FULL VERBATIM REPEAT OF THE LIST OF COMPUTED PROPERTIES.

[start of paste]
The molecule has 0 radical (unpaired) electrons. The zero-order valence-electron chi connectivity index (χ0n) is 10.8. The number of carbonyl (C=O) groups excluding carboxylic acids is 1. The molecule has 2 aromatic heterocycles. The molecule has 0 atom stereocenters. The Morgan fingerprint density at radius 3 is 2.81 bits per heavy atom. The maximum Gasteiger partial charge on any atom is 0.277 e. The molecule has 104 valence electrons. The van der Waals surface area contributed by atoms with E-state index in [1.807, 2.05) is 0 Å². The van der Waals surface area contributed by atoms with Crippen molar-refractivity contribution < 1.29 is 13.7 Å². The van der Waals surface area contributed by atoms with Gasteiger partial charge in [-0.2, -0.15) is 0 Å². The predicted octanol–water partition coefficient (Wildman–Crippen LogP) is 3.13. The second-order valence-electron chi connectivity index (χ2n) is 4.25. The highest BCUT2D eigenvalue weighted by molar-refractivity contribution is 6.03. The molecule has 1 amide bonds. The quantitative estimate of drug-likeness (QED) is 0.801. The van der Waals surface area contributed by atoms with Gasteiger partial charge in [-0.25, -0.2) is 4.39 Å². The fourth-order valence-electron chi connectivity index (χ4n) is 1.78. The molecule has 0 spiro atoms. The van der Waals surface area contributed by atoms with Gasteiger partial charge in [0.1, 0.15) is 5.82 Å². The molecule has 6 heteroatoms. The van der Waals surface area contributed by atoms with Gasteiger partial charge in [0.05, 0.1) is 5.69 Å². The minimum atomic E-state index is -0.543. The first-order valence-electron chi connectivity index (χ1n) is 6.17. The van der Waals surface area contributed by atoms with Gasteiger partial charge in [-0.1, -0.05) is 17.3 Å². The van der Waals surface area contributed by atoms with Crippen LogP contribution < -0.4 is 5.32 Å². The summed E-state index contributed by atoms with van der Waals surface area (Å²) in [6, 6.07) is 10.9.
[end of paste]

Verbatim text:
The molecule has 0 radical (unpaired) electrons. The zero-order valence-electron chi connectivity index (χ0n) is 10.8. The number of carbonyl (C=O) groups excluding carboxylic acids is 1. The molecule has 2 aromatic heterocycles. The molecule has 0 atom stereocenters. The Morgan fingerprint density at radius 3 is 2.81 bits per heavy atom. The maximum Gasteiger partial charge on any atom is 0.277 e. The molecule has 104 valence electrons. The van der Waals surface area contributed by atoms with E-state index in [1.807, 2.05) is 0 Å². The van der Waals surface area contributed by atoms with Crippen molar-refractivity contribution < 1.29 is 13.7 Å². The van der Waals surface area contributed by atoms with Gasteiger partial charge in [-0.2, -0.15) is 0 Å². The predicted octanol–water partition coefficient (Wildman–Crippen LogP) is 3.13. The second-order valence-electron chi connectivity index (χ2n) is 4.25. The highest BCUT2D eigenvalue weighted by molar-refractivity contribution is 6.03. The molecule has 1 amide bonds. The quantitative estimate of drug-likeness (QED) is 0.801. The van der Waals surface area contributed by atoms with Gasteiger partial charge in [-0.25, -0.2) is 4.39 Å². The fourth-order valence-electron chi connectivity index (χ4n) is 1.78. The molecule has 0 spiro atoms. The van der Waals surface area contributed by atoms with Gasteiger partial charge in [0.1, 0.15) is 5.82 Å². The molecule has 6 heteroatoms. The van der Waals surface area contributed by atoms with Gasteiger partial charge in [0.05, 0.1) is 5.69 Å². The minimum atomic E-state index is -0.543. The first-order valence-electron chi connectivity index (χ1n) is 6.17. The van der Waals surface area contributed by atoms with Gasteiger partial charge in [-0.1, -0.05) is 17.3 Å². The van der Waals surface area contributed by atoms with Crippen LogP contribution < -0.4 is 5.32 Å². The summed E-state index contributed by atoms with van der Waals surface area (Å²) in [6, 6.07) is 10.9.